As of April 2006,  the blog search engine Technorati reported that there were more than 35 million blogs. The so-called blogosphere was increasing at such a rate that a new blog was being created every second. Considering that word of mouth is the best advertising, understanding and using the blogosphere effectively can be a key marketing strategy.

Why blogs are important

“Blogs tend to move at a faster pace and be more informal in tone, so you’re more likely to pick up conversation about a new product type or need on a blog than on a standard website,” says Jennifer Laycock, editor-in-chief of Search Engine Guide. “You have more immediate access to what is being talked about.”

Consumer-generated media (CGM) includes online forums, blogs, message boards, opinions and reviews, and any other public content contributed by consumers. A 2004 Pew Internet study found that “more than 53 million American adults or 44 percent of adult Internet users have used the Internet to publish their thoughts, respond to others, post pictures, share files or otherwise contribute to the explosion of content available online.”

“The power shift from media institutions to consumer communities means that marketers must track a diverse and growing range of influential voices,” says Peter Kim, an analyst with Forrester Research, the Cambridge, Mass. research firm.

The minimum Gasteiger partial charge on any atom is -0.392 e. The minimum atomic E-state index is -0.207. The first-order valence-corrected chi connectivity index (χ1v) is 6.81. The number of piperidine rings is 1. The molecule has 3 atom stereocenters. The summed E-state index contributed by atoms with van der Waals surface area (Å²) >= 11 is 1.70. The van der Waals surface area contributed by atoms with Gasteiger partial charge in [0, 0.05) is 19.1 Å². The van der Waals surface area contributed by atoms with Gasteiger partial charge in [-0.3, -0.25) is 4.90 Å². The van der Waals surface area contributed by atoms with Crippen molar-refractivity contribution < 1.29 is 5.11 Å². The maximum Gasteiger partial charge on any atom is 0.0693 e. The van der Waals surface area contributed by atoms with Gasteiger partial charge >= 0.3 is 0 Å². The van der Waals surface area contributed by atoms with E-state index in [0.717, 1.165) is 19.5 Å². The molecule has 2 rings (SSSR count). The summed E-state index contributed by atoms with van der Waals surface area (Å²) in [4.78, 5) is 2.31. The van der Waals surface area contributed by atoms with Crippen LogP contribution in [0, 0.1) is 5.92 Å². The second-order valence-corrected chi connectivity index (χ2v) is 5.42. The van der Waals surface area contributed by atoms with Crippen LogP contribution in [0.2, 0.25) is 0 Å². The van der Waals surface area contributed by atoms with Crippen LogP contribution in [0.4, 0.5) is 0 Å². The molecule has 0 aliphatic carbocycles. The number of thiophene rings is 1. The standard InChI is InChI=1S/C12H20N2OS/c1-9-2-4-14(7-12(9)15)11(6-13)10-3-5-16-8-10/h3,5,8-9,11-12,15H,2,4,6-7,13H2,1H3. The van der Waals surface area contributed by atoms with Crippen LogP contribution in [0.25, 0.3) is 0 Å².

Tracking consumer generated media

There are two ways to track CGM: in-house or outsourcing.

“Checking out a blog search engine like Technorati,

 BlogPulse or’s Blog Search can be a great way to see if people are talking about something new,” Laycock says.

However, experts warn that doing a Web search isn’t the most time-efficient nor reliable approach. It can be tough to use blogs to gauge the potential sales volume or sales cost other than to get a general idea of interest in a product, they say. Laycock recommends doing sneak peaks or products previews with bloggers. Then it’s simply a matter of watching the blog responses.

There are also several companies that offer outsourcing CGM gathering and analysis. Forrester considers Nielsen BuzzMetrics and Cymfony the best of the bunch. A recent report cites Nielsen BuzzMetrics the leader in specific consumer-generated media, such as blogs, while Cymfony is better at analyzing multiple data sources including blogs.

According to Kim, Web aggregators/brand monitoring firms do the following:

  • Data collection: video, audio and/or text from media consumer and/or traditionally generated
  • Information processing: filtering the compiled data, classify and tag the pertinent content
  • Data analysis: focus on client requirements and specific questions. Many services stop here
  • Insight delivery: continued updates on new data and analysis via email or another online interface

He recommends going to a brand-monitoring service to get the job done. “Tools like Google’s Blog Search, Alerts, and Trends enable marketers to monitor their brand ad hoc and for free,” Kim says. “But the time required to use these tools is prohibitive, and they do not provide comprehensive coverage of data sources, particularly mainstream media.”